But in the past 12 months, green shoots have begun to replace charred soil as nature revives from devastation.
The blackened stumps of the trees that survived the wall of flames are a shadow of what they were before, but green vines can be seen snaking around them.
Green grass covers the ground and the first shoots of growth peek through the boiled black bark, but recovery is still slow.
And they were right. The first brush and grass fires started last September.
Wildfire warnings were issued when fires broke out in the New South Wales region on the north and south coasts, the Riverina and Snowy Mountains.
The fire burned for 74 days, after starting with lightning on November 26, 2019.
It consumed 499,621 hectares, stretching from each end of Shoalhaven, destroying 312 houses and damaging another 173.
The dead wood still standing reminds locals of last year’s wildfire season, as hints of green show the promise of new life.
Mogo, a small town nestled in the southern coast region near Batemans Bay, was devastated by fires.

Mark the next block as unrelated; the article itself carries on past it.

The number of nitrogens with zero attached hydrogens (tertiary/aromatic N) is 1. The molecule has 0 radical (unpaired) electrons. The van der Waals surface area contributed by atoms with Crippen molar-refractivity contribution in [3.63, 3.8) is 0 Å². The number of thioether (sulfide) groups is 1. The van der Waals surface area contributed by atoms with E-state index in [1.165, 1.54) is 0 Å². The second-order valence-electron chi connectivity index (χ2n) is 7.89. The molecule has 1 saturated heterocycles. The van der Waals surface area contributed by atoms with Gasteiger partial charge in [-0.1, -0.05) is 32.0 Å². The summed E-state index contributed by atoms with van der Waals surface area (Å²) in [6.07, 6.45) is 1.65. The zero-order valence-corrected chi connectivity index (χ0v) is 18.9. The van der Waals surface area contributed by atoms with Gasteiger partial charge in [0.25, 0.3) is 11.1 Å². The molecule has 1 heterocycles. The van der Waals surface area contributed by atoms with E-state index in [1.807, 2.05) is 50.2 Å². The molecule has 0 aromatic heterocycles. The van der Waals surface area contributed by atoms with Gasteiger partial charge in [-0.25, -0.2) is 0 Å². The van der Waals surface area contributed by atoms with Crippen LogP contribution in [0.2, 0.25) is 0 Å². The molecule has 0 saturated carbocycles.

Houses, businesses and trees were reduced to rubble and ash.
Locals say the city is still far from recovering.
But luckily for the animals at Mogo Wildlife Park, none were lost to fire and the zoo remained intact.
This was thanks to dozens of zoo keepers and volunteers who worked through danger to protect zoo animals, even keeping some in their homes.
Locals say the community was a “ghost town” when the North Black Range fire west of Braidwood first posed a threat in November last year, followed by the Currowan fire.
Braidwood was closed for seven weeks.
Not all entry and exit roads could be accessed.
Farm animals and pets were found in the danger zone.
All of their caretakers are desperate to provide them with food and keep them safe from the impending threat.
The landscape is healing, but not recovered.
Woodland can take 150 to 200 years before it reaches a stable system.
In a rainforest it can be 500 to 1000 years.
On November 12, Sydney residents received their first warning of catastrophic fire conditions.
The following month, residents lived under a haze of smoke that was 11 times the dangerous level on some days.
Other fires raged through the Blue Mountains and Hawkesbury: the Gospers Hill fire burned some 500,000 hectares.
In Victoria, lightning sparked a series of fires in East Gippsland.
Firefighters in South Australia and Western Australia were also kept busy when the first wave of fires broke out.